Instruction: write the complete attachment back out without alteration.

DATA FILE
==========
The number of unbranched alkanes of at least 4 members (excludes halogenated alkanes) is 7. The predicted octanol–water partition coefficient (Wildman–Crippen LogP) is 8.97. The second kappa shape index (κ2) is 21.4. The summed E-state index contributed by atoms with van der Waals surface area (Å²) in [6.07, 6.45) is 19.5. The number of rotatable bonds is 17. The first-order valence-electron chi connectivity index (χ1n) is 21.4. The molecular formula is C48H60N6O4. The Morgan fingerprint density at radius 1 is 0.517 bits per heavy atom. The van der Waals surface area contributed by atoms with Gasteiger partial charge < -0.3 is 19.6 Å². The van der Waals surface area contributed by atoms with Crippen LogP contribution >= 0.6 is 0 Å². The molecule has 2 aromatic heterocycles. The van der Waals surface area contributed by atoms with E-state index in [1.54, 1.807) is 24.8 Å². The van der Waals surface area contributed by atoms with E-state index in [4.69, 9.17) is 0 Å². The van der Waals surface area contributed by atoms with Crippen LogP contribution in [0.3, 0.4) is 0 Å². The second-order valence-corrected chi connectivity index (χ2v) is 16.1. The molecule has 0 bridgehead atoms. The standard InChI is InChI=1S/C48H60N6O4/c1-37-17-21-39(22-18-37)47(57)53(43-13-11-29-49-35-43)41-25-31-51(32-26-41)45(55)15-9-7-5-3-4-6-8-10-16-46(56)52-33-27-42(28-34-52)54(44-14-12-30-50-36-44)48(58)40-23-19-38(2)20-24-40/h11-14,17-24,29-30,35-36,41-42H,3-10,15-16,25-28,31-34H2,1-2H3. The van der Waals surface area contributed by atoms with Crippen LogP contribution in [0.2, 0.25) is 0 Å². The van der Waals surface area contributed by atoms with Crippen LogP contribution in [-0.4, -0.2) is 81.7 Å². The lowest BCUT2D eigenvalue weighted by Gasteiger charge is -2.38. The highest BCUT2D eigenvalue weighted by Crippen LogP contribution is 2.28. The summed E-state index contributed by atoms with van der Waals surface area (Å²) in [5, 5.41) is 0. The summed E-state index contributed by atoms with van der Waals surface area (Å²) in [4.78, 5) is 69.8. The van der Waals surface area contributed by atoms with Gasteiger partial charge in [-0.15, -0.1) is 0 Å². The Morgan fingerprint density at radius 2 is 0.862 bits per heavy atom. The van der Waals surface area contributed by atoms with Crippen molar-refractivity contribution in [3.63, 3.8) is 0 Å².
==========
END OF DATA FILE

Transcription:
The number of unbranched alkanes of at least 4 members (excludes halogenated alkanes) is 7. The predicted octanol–water partition coefficient (Wildman–Crippen LogP) is 8.97. The second kappa shape index (κ2) is 21.4. The summed E-state index contributed by atoms with van der Waals surface area (Å²) in [6.07, 6.45) is 19.5. The number of rotatable bonds is 17. The first-order valence-electron chi connectivity index (χ1n) is 21.4. The molecular formula is C48H60N6O4. The Morgan fingerprint density at radius 1 is 0.517 bits per heavy atom. The van der Waals surface area contributed by atoms with Gasteiger partial charge < -0.3 is 19.6 Å². The van der Waals surface area contributed by atoms with Crippen LogP contribution >= 0.6 is 0 Å². The molecule has 2 aromatic heterocycles. The van der Waals surface area contributed by atoms with E-state index in [1.54, 1.807) is 24.8 Å². The van der Waals surface area contributed by atoms with E-state index in [4.69, 9.17) is 0 Å². The van der Waals surface area contributed by atoms with Crippen LogP contribution in [0.3, 0.4) is 0 Å². The second-order valence-corrected chi connectivity index (χ2v) is 16.1. The molecule has 0 bridgehead atoms. The standard InChI is InChI=1S/C48H60N6O4/c1-37-17-21-39(22-18-37)47(57)53(43-13-11-29-49-35-43)41-25-31-51(32-26-41)45(55)15-9-7-5-3-4-6-8-10-16-46(56)52-33-27-42(28-34-52)54(44-14-12-30-50-36-44)48(58)40-23-19-38(2)20-24-40/h11-14,17-24,29-30,35-36,41-42H,3-10,15-16,25-28,31-34H2,1-2H3. The van der Waals surface area contributed by atoms with Crippen LogP contribution in [0.2, 0.25) is 0 Å². The van der Waals surface area contributed by atoms with Crippen LogP contribution in [-0.4, -0.2) is 81.7 Å². The lowest BCUT2D eigenvalue weighted by Gasteiger charge is -2.38. The highest BCUT2D eigenvalue weighted by Crippen LogP contribution is 2.28. The summed E-state index contributed by atoms with van der Waals surface area (Å²) in [5, 5.41) is 0. The summed E-state index contributed by atoms with van der Waals surface area (Å²) in [4.78, 5) is 69.8. The van der Waals surface area contributed by atoms with Gasteiger partial charge in [-0.15, -0.1) is 0 Å². The Morgan fingerprint density at radius 2 is 0.862 bits per heavy atom. The van der Waals surface area contributed by atoms with Crippen molar-refractivity contribution in [3.63, 3.8) is 0 Å².